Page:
Tag Archives: Canadian

How to Know if You’re Canadian

How to Know if You’re Canadian

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1.Finish sentences with “Eh?” It’s not proper English, but somehow, someway, the word eh squeaks in at the end of our sentences. sentences. Some more often than others, but it is one word that identifies Canadians in whatever country they might be in.

2 Know a good brew It’s no secret that most Canadians Canadians love a cold beer on any given day, at any given time, in any given place. Mexico has tequila, Italy has wine, Poland has vodka. We have beer. Even if you don’t drink it, you’ve probably got some in your fridge for all your friends who do.

3 Canadian treats There are a few tasty treats that are truly Canadian. Poutine, ketchup and all-dressed all-dressed all-dressed potato chips, Timbits, Nanaimo bars, smarties and Beaver Tails, a deep-fired deep-fired deep-fired pastry that has been keeping skiers satisfied for decades.

4 Foot accessories Look in the shoe closet and if you find at least three pairs of the following, you’re one tick closer to being a true Canadian: ice skates, sliders or grippers, running shoes, flippers, snowshoes, skis, inline skates, flip-flops, flip-flops, flip-flops, golf shoes, cycling shoes, cozy slippers, hiking boots, snow boots, cleats.


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Answer “Yes” to three of the following:

You have more Canadian Tire money in your home than real cash.

You use a tennis ball more for road hockey than tennis.

Your three favourite spices are salt, pepper and ketchup.

You are excited whenever an American television show mentions Canada,

You dismiss all beers under 6 alcohol as “for children and the elderly.”



You know that a “Premier” isn’t a baby born a few months early. You know that Wayne Gretzky isn’t and never was the prime minister.

You know all the words to “O Canada” and “If I Had a Million Dollars” Dollars” by the Barenaked Ladies.

7 Canadian flags There is one of these tattooed on your body, stuck to the back of your car, ironed onto a backpack, flying in the front yard, on the front or back of a free T-shirt T-shirt T-shirt or baseball hat.

8 Hockey When your team is playing, nothing else matters. Not even sex.

9 Mistaken identity You will do just about anything anything not to be mistake for an American when travelling.

I0  Love thy neighbour–we are more likely to pull out a hockey stick to defend ourselves than a gun.

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Dusty Pettes

Poutine served at the Hortons… how much more Canada can you get? ( Linda says’–I just can’t Dusty– I just can’t LOL)



Come and visit the Lanark County Genealogical Society Facebook page– what’s there? Cool old photos–and lots of things interesting to read. Also check out The Tales of Carleton Place and The Tales of Almonte

Me and Leonard Cohen



Leonard Cohen in front of his Montreal home in 1977. From Montreal Gazette files

Written  November 7, 2016

Forty-eight hours of political mayhem and concern for the future was quickly brought down to earth with the passing of Leonard Cohen last night. It was closing time for the voice within the soundtrack of my life as Cohen proved that you didn’t need a gimmick to be a great artist.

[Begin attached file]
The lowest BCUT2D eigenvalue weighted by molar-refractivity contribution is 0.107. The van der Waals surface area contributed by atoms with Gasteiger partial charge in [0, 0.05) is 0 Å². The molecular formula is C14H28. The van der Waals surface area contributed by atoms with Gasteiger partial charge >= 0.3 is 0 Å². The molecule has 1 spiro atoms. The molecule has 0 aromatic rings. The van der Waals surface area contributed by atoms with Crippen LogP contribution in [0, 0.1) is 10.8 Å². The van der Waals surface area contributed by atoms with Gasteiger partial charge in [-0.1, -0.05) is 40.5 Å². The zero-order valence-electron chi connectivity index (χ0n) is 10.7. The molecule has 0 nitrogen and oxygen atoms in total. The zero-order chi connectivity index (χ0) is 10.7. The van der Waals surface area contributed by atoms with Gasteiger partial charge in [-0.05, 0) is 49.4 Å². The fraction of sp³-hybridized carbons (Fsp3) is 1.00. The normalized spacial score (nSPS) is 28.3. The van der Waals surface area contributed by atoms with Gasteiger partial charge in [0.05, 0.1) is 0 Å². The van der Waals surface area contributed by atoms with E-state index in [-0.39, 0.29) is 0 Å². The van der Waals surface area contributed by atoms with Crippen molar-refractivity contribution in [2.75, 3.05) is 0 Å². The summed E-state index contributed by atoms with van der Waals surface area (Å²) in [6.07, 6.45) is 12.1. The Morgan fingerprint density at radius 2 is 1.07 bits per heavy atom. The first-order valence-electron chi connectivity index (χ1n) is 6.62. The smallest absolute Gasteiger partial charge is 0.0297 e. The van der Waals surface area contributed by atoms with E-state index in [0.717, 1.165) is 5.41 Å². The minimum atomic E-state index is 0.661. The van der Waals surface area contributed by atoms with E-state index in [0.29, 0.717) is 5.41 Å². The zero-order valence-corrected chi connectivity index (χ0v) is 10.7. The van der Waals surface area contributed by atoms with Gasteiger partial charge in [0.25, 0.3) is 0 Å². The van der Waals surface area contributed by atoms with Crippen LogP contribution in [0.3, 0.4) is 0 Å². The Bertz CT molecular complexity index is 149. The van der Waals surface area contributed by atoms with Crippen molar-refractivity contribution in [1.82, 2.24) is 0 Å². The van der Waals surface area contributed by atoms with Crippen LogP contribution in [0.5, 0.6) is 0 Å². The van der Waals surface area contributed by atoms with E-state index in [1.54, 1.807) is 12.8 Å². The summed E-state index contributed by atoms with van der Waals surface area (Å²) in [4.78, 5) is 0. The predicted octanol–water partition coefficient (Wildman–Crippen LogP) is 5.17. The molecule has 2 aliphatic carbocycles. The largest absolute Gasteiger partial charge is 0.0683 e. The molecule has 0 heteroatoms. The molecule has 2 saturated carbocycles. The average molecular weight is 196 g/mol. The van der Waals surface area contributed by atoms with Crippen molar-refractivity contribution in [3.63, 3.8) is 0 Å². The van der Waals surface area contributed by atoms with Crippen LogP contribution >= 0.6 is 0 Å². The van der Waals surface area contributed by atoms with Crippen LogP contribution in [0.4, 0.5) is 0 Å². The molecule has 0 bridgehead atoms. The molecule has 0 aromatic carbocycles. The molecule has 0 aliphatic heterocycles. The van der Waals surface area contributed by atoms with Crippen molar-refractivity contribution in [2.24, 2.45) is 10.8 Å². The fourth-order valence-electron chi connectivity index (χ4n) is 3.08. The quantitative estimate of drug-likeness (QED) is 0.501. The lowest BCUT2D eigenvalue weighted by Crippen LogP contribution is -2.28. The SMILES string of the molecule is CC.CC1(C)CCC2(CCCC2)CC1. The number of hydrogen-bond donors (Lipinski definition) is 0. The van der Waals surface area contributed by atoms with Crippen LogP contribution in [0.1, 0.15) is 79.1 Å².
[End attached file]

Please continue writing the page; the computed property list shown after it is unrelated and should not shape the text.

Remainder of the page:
I came of age with Leonard Cohen, singing and writing poems to me. Yes, to me. Everyone who read or listened to his genius felt it on a personal level. My protest songs of the 60s turned to this Canadian genius, and I constantly analyzed his poetry. Day after day in the late 60’s I would sit in the CNR station in Montreal and watch people go by humming his tunes and hoping he might walk by.

I would read Cohen’s poetry books over and over and wish I was his beloved “Suzanne”. In a dark smoke filled bar on Mountain Street I would sit and listen to hours of bad poetry, yet performing my own was out of the question. In my mind I could never come close to Cohen, nor the other radical literary masters, so my words remained silent.

Years later I would meet Leonard Cohen on a flight to Los Angeles with his then much younger girlfriend Rebecca DeMornay. I took his hand by the baggage turnstile and told him of my love for his work in the 60’s. He smiled, and said softly,

“My dear the years have been kind to you”.

I stood there and wept, and now I feel like I lost an old friend. What remains are gratitude for the words and music he has given us, and fond memories of the likeable, humble manner in which he lived. When asked if he was a pessimist he said he always thought of people who were pessimists as those who were just waiting for it to rain. Then he said,

“Then here I am just completely soaked to the skin.”

If you loved words, you loved Leonard Cohen. If you loved images, you loved Leonard Cohen. He spun both to entrap and delight and you could live in a line of his poetry. Leonard said one day he would make people weep by writing one word. I believe he wrote the word many times.

Canada’s greatest poet and social critic is gone. A great artist and a great mind is silenced. A sad day- but, my life will always be filled with the memory of hearing his voice and his words that day at the LAX airport.




Author’s Note– A shout out to my friend Andrew Searle in Toronto who was with me that day on the flight to Los Angeles–where we analyzed Cohen’s every move from the economy section:) and is probably thinking the same thoughts. Miss you

Related reading–

Were You Part of the Beat Generation?